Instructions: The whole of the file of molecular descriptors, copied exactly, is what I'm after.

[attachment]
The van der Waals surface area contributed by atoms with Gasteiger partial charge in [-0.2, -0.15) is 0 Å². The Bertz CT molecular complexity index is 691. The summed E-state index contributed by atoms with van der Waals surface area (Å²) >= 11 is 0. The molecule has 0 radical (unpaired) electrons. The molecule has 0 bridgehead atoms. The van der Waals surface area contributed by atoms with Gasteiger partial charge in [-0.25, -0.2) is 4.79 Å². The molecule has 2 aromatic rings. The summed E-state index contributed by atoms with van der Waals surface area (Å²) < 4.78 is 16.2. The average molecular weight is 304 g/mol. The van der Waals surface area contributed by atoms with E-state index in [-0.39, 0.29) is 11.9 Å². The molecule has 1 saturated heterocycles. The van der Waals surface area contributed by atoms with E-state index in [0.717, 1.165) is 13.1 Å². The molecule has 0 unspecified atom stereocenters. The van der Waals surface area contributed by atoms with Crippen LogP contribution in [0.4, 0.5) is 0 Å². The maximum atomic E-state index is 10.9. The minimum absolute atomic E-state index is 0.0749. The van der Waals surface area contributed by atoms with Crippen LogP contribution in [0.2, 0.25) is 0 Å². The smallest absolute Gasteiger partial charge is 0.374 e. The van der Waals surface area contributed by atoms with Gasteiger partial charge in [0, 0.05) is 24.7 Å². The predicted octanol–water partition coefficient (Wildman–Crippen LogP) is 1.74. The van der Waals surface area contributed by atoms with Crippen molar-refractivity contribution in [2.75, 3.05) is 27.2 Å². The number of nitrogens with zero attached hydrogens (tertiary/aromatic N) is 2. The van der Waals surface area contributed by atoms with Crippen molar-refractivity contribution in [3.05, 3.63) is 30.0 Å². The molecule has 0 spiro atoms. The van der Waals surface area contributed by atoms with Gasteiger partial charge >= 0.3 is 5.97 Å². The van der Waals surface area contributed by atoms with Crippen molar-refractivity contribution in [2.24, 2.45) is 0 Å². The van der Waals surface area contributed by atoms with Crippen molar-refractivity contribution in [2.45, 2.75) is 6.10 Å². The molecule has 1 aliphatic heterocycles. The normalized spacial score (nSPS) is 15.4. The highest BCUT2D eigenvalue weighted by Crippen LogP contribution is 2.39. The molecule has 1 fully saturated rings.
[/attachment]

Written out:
The van der Waals surface area contributed by atoms with Gasteiger partial charge in [-0.2, -0.15) is 0 Å². The Bertz CT molecular complexity index is 691. The summed E-state index contributed by atoms with van der Waals surface area (Å²) >= 11 is 0. The molecule has 0 radical (unpaired) electrons. The molecule has 0 bridgehead atoms. The van der Waals surface area contributed by atoms with Gasteiger partial charge in [-0.25, -0.2) is 4.79 Å². The molecule has 2 aromatic rings. The summed E-state index contributed by atoms with van der Waals surface area (Å²) < 4.78 is 16.2. The average molecular weight is 304 g/mol. The van der Waals surface area contributed by atoms with E-state index in [-0.39, 0.29) is 11.9 Å². The molecule has 1 saturated heterocycles. The van der Waals surface area contributed by atoms with E-state index in [0.717, 1.165) is 13.1 Å². The molecule has 0 unspecified atom stereocenters. The van der Waals surface area contributed by atoms with Crippen LogP contribution in [0.4, 0.5) is 0 Å². The maximum atomic E-state index is 10.9. The minimum absolute atomic E-state index is 0.0749. The van der Waals surface area contributed by atoms with Crippen LogP contribution in [0.2, 0.25) is 0 Å². The smallest absolute Gasteiger partial charge is 0.374 e. The van der Waals surface area contributed by atoms with Gasteiger partial charge in [0, 0.05) is 24.7 Å². The predicted octanol–water partition coefficient (Wildman–Crippen LogP) is 1.74. The van der Waals surface area contributed by atoms with Crippen molar-refractivity contribution in [2.75, 3.05) is 27.2 Å². The number of nitrogens with zero attached hydrogens (tertiary/aromatic N) is 2. The van der Waals surface area contributed by atoms with Crippen molar-refractivity contribution in [3.05, 3.63) is 30.0 Å². The molecule has 0 spiro atoms. The van der Waals surface area contributed by atoms with Gasteiger partial charge >= 0.3 is 5.97 Å². The van der Waals surface area contributed by atoms with Crippen molar-refractivity contribution in [2.24, 2.45) is 0 Å². The van der Waals surface area contributed by atoms with Crippen molar-refractivity contribution in [2.45, 2.75) is 6.10 Å². The molecule has 1 aliphatic heterocycles. The normalized spacial score (nSPS) is 15.4. The highest BCUT2D eigenvalue weighted by Crippen LogP contribution is 2.39. The molecule has 1 fully saturated rings.